Text: Edgar Allan Poe to John Pendleton Kennedy — June 21, 1841 (LTR-114)


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Philadelphia — June 1841

My Dear Sir,

Mr George R. Graham, of this city, and myself, design to establish a Monthly Magazine upon certain conditions — one of which is the procuring your assistance in the enterprise. Will you permit me to say a few words on the subject?

I need not call your attention to the signs of the times in respect to Magazine literature. You will admit the tendency of the age in this direction. The brief, the terse, and the readily-circulated will take place of the diffuse, the ponderous, and the inaccessible. Even our Reviews (lucus a non lucendo) are found too massive for the taste of the day — I do not mean merely for the taste of the tasteless, the uneducated, but for that also, of the few. The finest minds of Europe are beginning to deal with Magazines. In this country, unhappily, we have no journal of the class, which can either afford to compensate the highest talent, or which is, in all respects, a fitting vehicle for its thoughts. In the supply of this deficiency there would be a point gained, and the project of which I speak has originated in the hope of supplying it.

Mr Graham is a lawyer, but, for some years past, has been occupied in publishing. His experience of the periodical business is extensive. He is a gentleman of high social standing, and possessed of ample pecuniary means. Together, we would enter the field with a full knowledge of the difficulties to be encountered, and with perfect assurance of being able to overcome them.

The work will be an octave of 96 pages. The paper will be excellent — far superior to that of the N. A. Review [the North American Review ]. The type will be new (always new) clear and bold, with distinct face. The matter will be disposed in single column. The printing will be done upon a hand-press, in the best manner. There will be a broad margin. We shall have no engravings except occasional wood-cuts (by Adams) when demanded in obvious illustration of the text; and, when so required, [page 2:] they will be worked in with the type. The stitching will be done in the French style, permitting the book to lie fully open. Upon the cover, and throughout, the endeavour will be to preserve the greatest purity of taste, consistent with force and decision. The price will be $5.

I believe I sent you, some time ago, a Prospectus of the “Penn Magazine”, the scheme of which was broken up by the breaking up of the banks. The name will be preserved — and the general intentions, of that journal. A rigorous independence shall be my watchword still — truth, not so much for truth’s sake, as for the sake of the novelty of the thing. But the chief feature will be that of contributions from the most distinguished pens (of America) exclusively; or if this plan cannot be wholly carried out, we propose at least to procure the aid of some five or six of the most distinguished — admitting few articles from other sources — none which are not of a high order of merit. We shall endeavour to engage the permanent services of yourself, Mr Irving, Mr Cooper, Mr Paulding, Mr Longfellow, Mr Bryant, Mr Halleck, Mr Willis, and, perhaps, one or two more. In fact, as before said; our success in making these engagements, is a condition, without which the Magazine will not go into operation; and my immediate object in addressing you now, is to ascertain how far we may look to yourself for aid.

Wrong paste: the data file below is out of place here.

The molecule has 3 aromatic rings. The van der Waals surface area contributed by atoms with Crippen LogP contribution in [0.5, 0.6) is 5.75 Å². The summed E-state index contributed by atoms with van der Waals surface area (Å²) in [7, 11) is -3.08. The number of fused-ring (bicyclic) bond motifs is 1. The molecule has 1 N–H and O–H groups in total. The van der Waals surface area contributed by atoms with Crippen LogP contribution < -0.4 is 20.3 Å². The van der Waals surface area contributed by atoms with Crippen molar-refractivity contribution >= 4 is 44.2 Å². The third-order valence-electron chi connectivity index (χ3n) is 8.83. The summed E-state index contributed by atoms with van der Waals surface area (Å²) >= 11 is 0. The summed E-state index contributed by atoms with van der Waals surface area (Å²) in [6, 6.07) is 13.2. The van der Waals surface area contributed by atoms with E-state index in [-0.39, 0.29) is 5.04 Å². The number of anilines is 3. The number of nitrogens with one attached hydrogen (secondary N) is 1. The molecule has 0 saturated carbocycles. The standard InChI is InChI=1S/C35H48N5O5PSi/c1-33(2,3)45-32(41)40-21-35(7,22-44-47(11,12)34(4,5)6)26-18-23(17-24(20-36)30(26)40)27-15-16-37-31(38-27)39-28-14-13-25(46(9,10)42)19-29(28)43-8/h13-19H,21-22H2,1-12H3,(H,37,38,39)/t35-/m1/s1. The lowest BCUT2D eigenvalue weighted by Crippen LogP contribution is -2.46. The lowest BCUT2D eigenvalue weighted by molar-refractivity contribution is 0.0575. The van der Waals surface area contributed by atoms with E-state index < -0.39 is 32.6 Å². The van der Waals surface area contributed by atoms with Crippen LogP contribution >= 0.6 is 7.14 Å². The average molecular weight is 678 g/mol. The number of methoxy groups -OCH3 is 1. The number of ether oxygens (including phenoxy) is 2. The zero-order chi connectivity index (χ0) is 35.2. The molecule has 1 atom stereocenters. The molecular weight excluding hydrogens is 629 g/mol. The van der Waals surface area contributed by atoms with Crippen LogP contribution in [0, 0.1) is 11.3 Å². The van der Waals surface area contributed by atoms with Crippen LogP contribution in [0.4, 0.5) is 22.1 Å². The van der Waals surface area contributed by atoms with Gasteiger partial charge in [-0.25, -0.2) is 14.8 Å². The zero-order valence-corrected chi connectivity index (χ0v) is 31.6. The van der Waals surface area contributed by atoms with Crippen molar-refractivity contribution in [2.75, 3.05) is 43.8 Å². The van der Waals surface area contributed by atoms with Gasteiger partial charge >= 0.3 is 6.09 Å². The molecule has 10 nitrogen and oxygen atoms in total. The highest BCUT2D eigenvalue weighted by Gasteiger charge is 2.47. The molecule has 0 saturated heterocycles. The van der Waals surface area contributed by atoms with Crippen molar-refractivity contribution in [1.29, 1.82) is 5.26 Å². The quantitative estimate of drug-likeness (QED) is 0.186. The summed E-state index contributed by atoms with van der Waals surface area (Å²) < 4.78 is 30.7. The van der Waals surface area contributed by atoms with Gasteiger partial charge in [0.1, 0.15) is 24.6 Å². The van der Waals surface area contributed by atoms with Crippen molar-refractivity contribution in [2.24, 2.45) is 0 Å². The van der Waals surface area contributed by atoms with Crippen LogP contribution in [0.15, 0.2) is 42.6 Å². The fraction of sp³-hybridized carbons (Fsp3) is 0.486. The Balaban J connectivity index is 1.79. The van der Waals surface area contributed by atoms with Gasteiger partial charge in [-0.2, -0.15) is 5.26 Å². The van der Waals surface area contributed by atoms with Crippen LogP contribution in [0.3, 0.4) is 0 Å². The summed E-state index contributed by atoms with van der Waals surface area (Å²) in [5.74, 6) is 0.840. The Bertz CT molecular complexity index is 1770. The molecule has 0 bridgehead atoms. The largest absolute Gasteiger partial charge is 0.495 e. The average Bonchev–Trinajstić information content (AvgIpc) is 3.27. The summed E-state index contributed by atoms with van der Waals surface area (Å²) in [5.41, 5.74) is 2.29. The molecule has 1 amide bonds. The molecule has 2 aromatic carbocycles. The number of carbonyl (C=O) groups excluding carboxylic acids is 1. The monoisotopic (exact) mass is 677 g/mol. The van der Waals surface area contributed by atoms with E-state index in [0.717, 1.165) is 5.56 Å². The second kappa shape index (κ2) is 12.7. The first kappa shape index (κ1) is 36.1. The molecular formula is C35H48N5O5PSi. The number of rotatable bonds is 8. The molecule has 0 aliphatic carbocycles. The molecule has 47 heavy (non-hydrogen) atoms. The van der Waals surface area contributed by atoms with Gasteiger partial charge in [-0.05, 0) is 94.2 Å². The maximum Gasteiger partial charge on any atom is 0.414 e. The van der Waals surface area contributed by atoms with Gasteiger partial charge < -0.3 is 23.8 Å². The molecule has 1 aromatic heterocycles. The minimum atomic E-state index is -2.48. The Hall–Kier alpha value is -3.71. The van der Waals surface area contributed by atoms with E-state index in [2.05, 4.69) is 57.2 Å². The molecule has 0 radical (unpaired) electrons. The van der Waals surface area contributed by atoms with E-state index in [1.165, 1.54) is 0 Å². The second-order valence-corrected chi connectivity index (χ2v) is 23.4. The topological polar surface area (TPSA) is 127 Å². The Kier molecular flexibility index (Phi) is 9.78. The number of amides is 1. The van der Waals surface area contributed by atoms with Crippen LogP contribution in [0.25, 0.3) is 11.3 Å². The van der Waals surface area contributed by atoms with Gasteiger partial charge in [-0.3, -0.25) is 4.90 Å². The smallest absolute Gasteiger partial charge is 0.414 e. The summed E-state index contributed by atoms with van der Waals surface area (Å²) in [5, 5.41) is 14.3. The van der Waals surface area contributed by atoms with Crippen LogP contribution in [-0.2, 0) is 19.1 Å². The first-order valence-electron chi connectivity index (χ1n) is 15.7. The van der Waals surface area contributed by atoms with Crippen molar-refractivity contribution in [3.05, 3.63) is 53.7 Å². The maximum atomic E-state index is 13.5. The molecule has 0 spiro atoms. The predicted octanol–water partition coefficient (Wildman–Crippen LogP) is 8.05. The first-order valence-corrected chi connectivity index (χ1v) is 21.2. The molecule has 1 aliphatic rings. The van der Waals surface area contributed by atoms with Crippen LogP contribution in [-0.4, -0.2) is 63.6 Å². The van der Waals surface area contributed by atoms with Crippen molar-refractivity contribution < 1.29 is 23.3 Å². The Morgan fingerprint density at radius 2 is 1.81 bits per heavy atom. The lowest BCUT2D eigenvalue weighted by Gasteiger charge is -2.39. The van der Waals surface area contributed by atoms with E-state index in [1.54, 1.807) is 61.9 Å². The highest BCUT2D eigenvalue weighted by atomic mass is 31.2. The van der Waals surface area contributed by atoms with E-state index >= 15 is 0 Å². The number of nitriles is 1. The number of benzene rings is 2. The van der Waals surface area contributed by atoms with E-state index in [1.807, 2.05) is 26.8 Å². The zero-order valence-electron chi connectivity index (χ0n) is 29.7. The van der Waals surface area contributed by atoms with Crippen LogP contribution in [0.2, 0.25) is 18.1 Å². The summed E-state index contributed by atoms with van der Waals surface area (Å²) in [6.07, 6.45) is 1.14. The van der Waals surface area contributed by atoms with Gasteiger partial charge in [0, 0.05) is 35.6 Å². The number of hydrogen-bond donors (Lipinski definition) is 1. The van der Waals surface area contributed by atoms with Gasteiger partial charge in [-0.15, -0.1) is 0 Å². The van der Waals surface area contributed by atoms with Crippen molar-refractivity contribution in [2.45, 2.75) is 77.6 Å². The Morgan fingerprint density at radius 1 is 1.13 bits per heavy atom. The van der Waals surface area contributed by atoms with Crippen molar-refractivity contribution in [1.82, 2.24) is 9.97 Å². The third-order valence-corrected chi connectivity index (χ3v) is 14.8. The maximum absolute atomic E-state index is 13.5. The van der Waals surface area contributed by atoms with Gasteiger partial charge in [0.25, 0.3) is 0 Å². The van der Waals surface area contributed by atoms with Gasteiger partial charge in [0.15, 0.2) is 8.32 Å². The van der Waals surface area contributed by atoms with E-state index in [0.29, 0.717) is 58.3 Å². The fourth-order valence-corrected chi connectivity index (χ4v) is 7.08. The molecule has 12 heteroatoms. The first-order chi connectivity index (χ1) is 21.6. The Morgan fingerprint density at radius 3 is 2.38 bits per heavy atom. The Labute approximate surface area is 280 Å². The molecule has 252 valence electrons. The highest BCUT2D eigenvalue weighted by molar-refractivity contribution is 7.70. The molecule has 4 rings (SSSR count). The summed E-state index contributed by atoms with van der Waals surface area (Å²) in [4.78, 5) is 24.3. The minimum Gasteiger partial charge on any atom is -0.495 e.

It would be desirable that you agree to furnish one paper each month — either absolute or serial — of such length as you might think proper. The terms are left entirely to your own decision. Whatever sum you may specify will be paid as you suggest. An agreement should be made for one year, during which period you should be pledged not to write for any other (American) Magazine. The journal will be commenced on the first of January 1842, and (should [page 3:] we be so fortunate as to obtain your consent to our proposal) it would be necessary that we should have in hand, by the first of December next, at least two articles from each contributor.

I look most anxiously for your answer; for it is of vital importance to me, personally. This you will see at once. Mr Graham is to furnish all supplies, and will give me, merely for editorial service, and my list of subscribers to the old “Penn”, a half interest in the proposed Magazine — but he will only engage in the enterprize on the conditions before stated — on condition that I can obtain as contributors the gentlemen above named — or at least the most of them — giving them carte blanche as to terms. Your name will enable me, I know, to get several of the others. You will not fail me at this crisis! If I get this Magazine fairly afloat, with the money to back me as now, I will have every thing my own way.

With this letter I despatch one of similar tenor to each of the gentlemen named. If you cannot reply unconditionally — will you be so kind as to say whether you will write for us if we succeed with others — specifying what others?

Most truly Yours,
Edgar A Poe.

John P. Kennedy, Esqr


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Notes:

This letter is printed here with permission from the Archives of the Peabody Institute of The Johns Hopkins University in Baltimore, Maryland.


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[S:0 - MS, 18xx] - Edgar Allan Poe Society of Baltimore - Works - Letters - Poe to J. P. Kennedy (LTR114/RCL294)